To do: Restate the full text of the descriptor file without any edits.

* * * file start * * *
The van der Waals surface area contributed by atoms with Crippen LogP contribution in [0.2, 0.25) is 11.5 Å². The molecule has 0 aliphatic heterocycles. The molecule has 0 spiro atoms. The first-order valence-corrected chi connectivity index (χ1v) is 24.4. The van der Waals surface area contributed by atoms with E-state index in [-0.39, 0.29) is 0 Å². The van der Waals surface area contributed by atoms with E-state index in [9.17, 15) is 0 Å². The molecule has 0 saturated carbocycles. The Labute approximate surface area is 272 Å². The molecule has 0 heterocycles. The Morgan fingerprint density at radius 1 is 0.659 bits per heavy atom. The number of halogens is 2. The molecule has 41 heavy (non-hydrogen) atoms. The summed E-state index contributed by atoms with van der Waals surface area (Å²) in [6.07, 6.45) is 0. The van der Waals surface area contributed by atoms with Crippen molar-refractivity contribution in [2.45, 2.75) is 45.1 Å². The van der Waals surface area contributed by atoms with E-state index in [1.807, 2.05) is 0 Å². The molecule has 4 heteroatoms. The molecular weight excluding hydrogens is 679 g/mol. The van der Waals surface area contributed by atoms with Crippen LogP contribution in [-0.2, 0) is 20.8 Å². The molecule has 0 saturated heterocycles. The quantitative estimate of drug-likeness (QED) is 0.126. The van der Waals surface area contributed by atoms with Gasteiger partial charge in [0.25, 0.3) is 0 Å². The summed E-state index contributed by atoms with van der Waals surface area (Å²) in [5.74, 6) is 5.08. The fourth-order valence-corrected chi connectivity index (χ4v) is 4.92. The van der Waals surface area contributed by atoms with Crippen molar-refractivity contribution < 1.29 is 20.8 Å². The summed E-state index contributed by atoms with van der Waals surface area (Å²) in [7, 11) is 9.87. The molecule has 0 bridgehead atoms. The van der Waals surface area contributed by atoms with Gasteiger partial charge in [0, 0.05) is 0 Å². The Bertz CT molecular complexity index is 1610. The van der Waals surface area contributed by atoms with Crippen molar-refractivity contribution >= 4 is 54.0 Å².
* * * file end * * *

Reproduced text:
The van der Waals surface area contributed by atoms with Crippen LogP contribution in [0.2, 0.25) is 11.5 Å². The molecule has 0 aliphatic heterocycles. The molecule has 0 spiro atoms. The first-order valence-corrected chi connectivity index (χ1v) is 24.4. The van der Waals surface area contributed by atoms with E-state index in [-0.39, 0.29) is 0 Å². The van der Waals surface area contributed by atoms with E-state index in [9.17, 15) is 0 Å². The molecule has 0 saturated carbocycles. The Labute approximate surface area is 272 Å². The molecule has 0 heterocycles. The Morgan fingerprint density at radius 1 is 0.659 bits per heavy atom. The number of halogens is 2. The molecule has 41 heavy (non-hydrogen) atoms. The summed E-state index contributed by atoms with van der Waals surface area (Å²) in [6.07, 6.45) is 0. The van der Waals surface area contributed by atoms with Crippen molar-refractivity contribution in [2.45, 2.75) is 45.1 Å². The van der Waals surface area contributed by atoms with E-state index in [1.807, 2.05) is 0 Å². The molecule has 4 heteroatoms. The molecular weight excluding hydrogens is 679 g/mol. The van der Waals surface area contributed by atoms with Crippen LogP contribution in [-0.2, 0) is 20.8 Å². The molecule has 0 saturated heterocycles. The quantitative estimate of drug-likeness (QED) is 0.126. The van der Waals surface area contributed by atoms with Gasteiger partial charge in [0.25, 0.3) is 0 Å². The summed E-state index contributed by atoms with van der Waals surface area (Å²) in [5.74, 6) is 5.08. The fourth-order valence-corrected chi connectivity index (χ4v) is 4.92. The van der Waals surface area contributed by atoms with Crippen molar-refractivity contribution < 1.29 is 20.8 Å². The summed E-state index contributed by atoms with van der Waals surface area (Å²) in [7, 11) is 9.87. The molecule has 0 bridgehead atoms. The van der Waals surface area contributed by atoms with Gasteiger partial charge in [0, 0.05) is 0 Å². The Bertz CT molecular complexity index is 1610. The van der Waals surface area contributed by atoms with Crippen molar-refractivity contribution >= 4 is 54.0 Å².